Advairby James J. Galligan,  Ph.D., Associate  Chair,
Department of Pharmacology and  Toxicology

The outcomes of recent studies of the long-term effects of asthma treatment medications that contain a steroid and a long acting beta agonist (LABA) have led the Food and Drug Administration to develop new guidelines for the use of these combination products.

These guidelines and the rationale behind them have been reported in the New England Journal of Medicine.  These new guidelines have also been the subject of numerous stories in the popular press and have raised concerns for asthmatics and their families.

While there are several components to these new recommendations, the bottom line is that LABA drugs should be used only by patients whose asthma can not be controlled adequately by other medications and LABA drugs should only be used in conjunction with another asthma control medication such as an inhaled steroid.  The new recommendations are based on studies showing a small but statistically significant increase in the number of serious asthma complications, including death, in patients using LABA drugs alone or in combination with a steroid.

What is the pharmacological basis for the concerns discussed above?

First, we need to understand a little about asthma and control of airways.  The airways are composed partly of smooth muscle.  When the muscle contracts airway resistance increases and this makes breathing more difficult.  When the muscle relaxes, airway resistance decreases and it is easier to breathe.  Airway muscle is supplied by sympathetic nerves which release norepinephrine.  The adrenal gland is also part of the sympathetic nervous system and it releases epinephrine into the blood stream.  Norepinephrine and epinephrine act on beta adrenergic receptors in airway muscle to cause the muscle to relax.  The sympathetic nervous system becomes active during the “fight or flight response” which in the old days helped us to escape predators but now helps us to exercise more efficiently.  Increased sympathetic nerve activity relaxes airway muscle making it easier to suck in huge volumes of air while we run a marathon.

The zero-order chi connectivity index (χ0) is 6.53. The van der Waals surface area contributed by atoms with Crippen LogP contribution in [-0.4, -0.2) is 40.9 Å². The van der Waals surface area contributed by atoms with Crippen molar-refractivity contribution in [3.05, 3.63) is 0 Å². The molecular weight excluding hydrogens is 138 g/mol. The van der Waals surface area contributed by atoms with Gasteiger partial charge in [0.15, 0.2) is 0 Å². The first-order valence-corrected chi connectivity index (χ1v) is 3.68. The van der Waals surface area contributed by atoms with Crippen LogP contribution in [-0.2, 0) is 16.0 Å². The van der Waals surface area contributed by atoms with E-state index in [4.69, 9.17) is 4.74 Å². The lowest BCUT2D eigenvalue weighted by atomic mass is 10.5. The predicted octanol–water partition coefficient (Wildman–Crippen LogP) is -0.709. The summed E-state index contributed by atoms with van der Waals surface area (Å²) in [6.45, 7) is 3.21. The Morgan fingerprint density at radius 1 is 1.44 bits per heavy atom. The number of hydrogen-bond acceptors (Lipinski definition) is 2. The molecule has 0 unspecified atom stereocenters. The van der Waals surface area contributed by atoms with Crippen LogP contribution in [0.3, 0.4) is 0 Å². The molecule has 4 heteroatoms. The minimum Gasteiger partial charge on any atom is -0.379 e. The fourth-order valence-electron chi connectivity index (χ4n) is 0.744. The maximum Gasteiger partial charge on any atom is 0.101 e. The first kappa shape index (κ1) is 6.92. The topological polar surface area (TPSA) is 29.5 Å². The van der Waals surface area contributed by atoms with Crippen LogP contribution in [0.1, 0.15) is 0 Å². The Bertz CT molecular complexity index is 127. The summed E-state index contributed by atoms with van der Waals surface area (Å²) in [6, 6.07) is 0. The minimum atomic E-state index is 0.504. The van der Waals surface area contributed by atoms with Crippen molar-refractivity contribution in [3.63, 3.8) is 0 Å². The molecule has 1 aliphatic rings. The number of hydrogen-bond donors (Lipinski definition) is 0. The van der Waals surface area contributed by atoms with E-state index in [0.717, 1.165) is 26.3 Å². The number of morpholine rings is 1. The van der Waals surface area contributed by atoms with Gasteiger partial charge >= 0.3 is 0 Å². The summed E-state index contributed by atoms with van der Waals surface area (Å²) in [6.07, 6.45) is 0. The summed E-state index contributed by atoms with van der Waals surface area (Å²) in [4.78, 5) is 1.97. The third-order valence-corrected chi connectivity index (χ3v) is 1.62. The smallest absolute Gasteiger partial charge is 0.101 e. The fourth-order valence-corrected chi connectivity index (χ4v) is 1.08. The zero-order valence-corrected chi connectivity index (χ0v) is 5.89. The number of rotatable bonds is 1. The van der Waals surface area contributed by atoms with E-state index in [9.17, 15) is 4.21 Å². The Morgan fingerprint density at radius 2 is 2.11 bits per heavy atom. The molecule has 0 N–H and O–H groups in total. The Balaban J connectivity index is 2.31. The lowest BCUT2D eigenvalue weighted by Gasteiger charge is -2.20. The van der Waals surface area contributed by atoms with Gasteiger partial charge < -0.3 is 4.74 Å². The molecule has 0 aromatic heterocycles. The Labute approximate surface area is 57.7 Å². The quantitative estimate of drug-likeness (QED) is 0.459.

The LABA drugs mimic the effects of epinephrine and norepinephrine by relaxing airway muscle; they can do this for up to 12 hours after a single dose.  Asthma is an inflammatory disease in which the airways are chronically inflamed.  Chronic inflammation can cause the airway wall to become thicker and more rigid.  This causes an increase in airway resistance.  Inflamed airways are also hypersensitive and things like emotional stress or breathing cold air can cause the airways to constrict precipitating an asthma attack.  Corticosteroids are great drugs for suppressing inflammation and this is why inhaled corticosteroids are a frontline treatment for many asthma patients.

Why is the FDA concerned?

The LABA drugs used either alone or in combination products (Advair contains the steroid, fluticasone and the LABA, salmeterol) can hide inflammation-induced thickening of the airway wall.  The patient may not be aware that his or her asthma is actually getting worse.  Then, when the patient does experience an acute asthma attack it becomes a very severe episode that can require hospitalization.

The new recommendations support use of LABA containing medications during the time required for the patient to get their asthma under control.  Then the patient should reduce use of LABA drugs gradually to the point where they are only using an inhaled steroid to maintain control.  This will reduce the risk of a severe attack that results from the chronic but undetectable inflammatory changes that can occur in many asthma patients.